|Other titles||La radiodiffusion Canadienne, "un systeme unique".|
|Statement||Canadian Radio-Television Commission.|
|LC Classifications||HE8700.7.C6 C384 1971|
|The Physical Object|
|Pagination||41, 39 leaves ;|
|Number of Pages||41|
|LC Control Number||75309016|
Find out how the Canadian Radio-television and Telecommunications Commission regulates and supervises, in the public interest, all aspects of the Canadian broadcasting system, as well as the telecommunications services providers and common carriers that come under federal jurisdiction. In November and December , Martin Luther King, Jr., delivered five lectures for the renowned Massey Lecture Series of the Canadian Broadcasting Corporation. The collection was immediately released as a book under the title Conscience for Change, but after King’s assassination in , the book was republished as The Trumpet of Conscience. Despite the fact that in the Broadcasting Act, the Canadian broadcasting system is identified as a "single system" comprised of public and private elements, it is in fact two systems, divided along linguistic lines with different publics, different traditions, and reflecting different forms of by: 8. FRIENDS of Canadian Broadcasting is a citizens’ movement that defends Canadian culture and democracy. It operates in the fields of journalism, stories (television series, movies, Canadian content, etc.) and public broadcasting. FRIENDS is not affiliated with any broadcaster or political : Marc Edge.
The initial Bill reaffirms the idea of Canadian broadcasting as a "single system" and supports the idea of an independent regulatory agency regulating and supervising the system. It calls the Canadian broadcasting system an important public service that should maintain and enhance national identity and cultural sovereignty. Broadcasting Policy for Canada. Marginal note: Declaration 3 (1) It is hereby declared as the broadcasting policy for Canada that (a) the Canadian broadcasting system shall be effectively owned and controlled by Canadians; (b) the Canadian broadcasting system, operating primarily in the English and French languages and comprising public, private and community elements, makes use of radio. The Broadcasting Act is a complex statute that lists more than twenty broadcasting policy goals. Yet for decades, Canadian policy has largely boiled down to a single objective: Maximizing the benefits from the broadcasting system for creators, broadcasters, and broadcast distributors such as cable and satellite companies. Search the world's most comprehensive index of full-text books. My libraryMissing: Canadian broadcasting.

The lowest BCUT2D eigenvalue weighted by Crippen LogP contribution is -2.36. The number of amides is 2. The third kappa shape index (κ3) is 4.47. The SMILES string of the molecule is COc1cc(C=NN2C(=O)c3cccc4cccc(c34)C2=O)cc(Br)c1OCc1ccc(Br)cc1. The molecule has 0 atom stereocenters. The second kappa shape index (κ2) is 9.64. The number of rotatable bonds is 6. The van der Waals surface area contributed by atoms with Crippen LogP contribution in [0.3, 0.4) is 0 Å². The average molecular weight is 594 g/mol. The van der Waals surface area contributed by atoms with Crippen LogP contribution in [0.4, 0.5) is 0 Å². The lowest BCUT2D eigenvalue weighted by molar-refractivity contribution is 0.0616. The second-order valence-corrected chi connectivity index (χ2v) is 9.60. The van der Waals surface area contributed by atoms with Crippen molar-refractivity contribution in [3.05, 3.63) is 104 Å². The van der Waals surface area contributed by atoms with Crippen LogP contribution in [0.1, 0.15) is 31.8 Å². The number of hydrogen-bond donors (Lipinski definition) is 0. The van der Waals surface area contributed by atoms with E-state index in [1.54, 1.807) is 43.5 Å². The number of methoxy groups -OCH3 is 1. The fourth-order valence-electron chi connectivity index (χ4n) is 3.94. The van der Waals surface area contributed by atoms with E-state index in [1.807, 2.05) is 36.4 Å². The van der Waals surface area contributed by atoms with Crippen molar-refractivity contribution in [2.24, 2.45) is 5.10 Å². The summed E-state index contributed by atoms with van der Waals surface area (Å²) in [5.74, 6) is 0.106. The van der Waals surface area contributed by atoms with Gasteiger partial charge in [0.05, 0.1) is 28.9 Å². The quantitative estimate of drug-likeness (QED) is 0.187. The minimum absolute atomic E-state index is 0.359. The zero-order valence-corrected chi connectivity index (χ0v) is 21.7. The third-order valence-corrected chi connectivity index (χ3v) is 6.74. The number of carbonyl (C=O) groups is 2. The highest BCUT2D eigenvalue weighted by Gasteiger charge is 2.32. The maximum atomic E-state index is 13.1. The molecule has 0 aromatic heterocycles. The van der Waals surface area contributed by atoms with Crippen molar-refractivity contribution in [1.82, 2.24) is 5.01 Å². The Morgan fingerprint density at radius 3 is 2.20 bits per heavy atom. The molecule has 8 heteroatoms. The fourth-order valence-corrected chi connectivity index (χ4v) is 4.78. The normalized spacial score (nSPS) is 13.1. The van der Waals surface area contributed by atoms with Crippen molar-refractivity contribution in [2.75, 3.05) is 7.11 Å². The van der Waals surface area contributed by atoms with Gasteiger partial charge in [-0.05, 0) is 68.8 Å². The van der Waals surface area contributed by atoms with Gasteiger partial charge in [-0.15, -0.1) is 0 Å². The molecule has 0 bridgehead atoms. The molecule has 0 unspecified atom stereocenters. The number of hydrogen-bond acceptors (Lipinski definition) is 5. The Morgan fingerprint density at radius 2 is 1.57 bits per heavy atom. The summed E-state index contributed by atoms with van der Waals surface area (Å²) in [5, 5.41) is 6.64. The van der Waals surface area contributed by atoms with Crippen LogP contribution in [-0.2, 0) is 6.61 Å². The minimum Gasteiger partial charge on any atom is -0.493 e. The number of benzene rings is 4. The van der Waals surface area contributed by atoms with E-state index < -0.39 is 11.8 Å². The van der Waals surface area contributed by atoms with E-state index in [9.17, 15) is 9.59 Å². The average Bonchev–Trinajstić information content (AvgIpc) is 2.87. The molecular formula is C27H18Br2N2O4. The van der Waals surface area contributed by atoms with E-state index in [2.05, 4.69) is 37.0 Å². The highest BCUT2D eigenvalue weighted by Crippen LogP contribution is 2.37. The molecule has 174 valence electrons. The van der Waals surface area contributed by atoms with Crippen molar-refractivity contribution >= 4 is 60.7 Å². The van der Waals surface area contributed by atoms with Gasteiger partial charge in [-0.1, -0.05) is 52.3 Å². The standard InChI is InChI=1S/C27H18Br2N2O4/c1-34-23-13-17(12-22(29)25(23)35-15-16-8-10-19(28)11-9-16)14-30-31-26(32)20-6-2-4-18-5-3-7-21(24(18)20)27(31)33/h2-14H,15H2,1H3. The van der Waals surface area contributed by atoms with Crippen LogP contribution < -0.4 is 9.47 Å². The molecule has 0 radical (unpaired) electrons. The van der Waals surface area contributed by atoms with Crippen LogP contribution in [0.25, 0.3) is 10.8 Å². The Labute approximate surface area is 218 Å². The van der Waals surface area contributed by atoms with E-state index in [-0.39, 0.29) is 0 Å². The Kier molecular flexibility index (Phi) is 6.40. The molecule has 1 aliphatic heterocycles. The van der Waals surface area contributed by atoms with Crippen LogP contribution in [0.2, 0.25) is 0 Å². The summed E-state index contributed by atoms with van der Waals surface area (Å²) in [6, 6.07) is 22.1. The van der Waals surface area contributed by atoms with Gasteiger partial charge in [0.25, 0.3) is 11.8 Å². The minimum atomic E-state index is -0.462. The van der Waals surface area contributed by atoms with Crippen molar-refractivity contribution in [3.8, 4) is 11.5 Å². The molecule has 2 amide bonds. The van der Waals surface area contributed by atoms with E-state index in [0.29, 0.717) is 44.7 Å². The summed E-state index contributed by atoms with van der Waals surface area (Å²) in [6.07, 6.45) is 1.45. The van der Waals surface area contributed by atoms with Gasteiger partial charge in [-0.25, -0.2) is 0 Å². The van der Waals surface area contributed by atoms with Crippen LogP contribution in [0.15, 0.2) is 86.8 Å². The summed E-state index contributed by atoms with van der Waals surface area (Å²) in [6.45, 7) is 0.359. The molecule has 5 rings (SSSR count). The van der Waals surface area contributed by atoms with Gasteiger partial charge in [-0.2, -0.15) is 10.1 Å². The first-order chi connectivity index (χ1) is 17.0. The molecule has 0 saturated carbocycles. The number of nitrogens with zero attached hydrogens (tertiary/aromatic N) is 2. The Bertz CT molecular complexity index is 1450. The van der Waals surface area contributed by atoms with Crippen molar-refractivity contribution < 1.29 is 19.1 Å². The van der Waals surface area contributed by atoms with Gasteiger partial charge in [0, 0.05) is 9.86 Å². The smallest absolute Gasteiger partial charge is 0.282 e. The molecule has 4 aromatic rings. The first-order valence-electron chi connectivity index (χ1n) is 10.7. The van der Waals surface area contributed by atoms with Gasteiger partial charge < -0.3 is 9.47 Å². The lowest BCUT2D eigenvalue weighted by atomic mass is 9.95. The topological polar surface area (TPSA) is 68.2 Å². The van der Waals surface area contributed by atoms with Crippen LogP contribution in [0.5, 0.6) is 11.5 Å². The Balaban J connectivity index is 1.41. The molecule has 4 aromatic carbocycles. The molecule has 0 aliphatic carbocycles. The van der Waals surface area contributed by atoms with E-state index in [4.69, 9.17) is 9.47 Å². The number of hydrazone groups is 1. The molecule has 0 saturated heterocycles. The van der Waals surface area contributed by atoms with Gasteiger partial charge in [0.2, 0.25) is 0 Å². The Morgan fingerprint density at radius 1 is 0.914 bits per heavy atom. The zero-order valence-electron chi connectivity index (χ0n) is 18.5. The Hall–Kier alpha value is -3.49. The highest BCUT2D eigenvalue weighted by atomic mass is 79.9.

The second edition of Broadcasting Policy in Canada answers these questions by tracing the development of Canada’s broadcasting legislation and analysing the roles and responsibilities of the key players in the broadcasting system, particularly those of the Canadian Radio-television and Telecommunications Commission (CRTC).Author: Robert Armstrong. The Broadcasting Act created the Canadian Radio-Television Commission (now the Canadian Radio-Television and Telecommunications Commission). The government still referred to the Canadian broadcasting system as the "single system". Since the dawn of broadcasting in the s, Canadian broadcasting policy has adapted to new technologies while ensuring that the broadcasting system is controlled by Canadians, includes public and private broadcasting, reflects Canadian values, promotes Canadian content, and makes use of Canadian creative resources. The Canadian Radio Broadcasting Commission was Canada's first public broadcaster and the immediate precursor to the Canadian Broadcasting Corporation. The CRBC was established in by the government of R.B. Bennett based on the recommendations of the Royal Commission on Radio Broadcasting and as a result of the lobbying efforts of the Format: Paperback.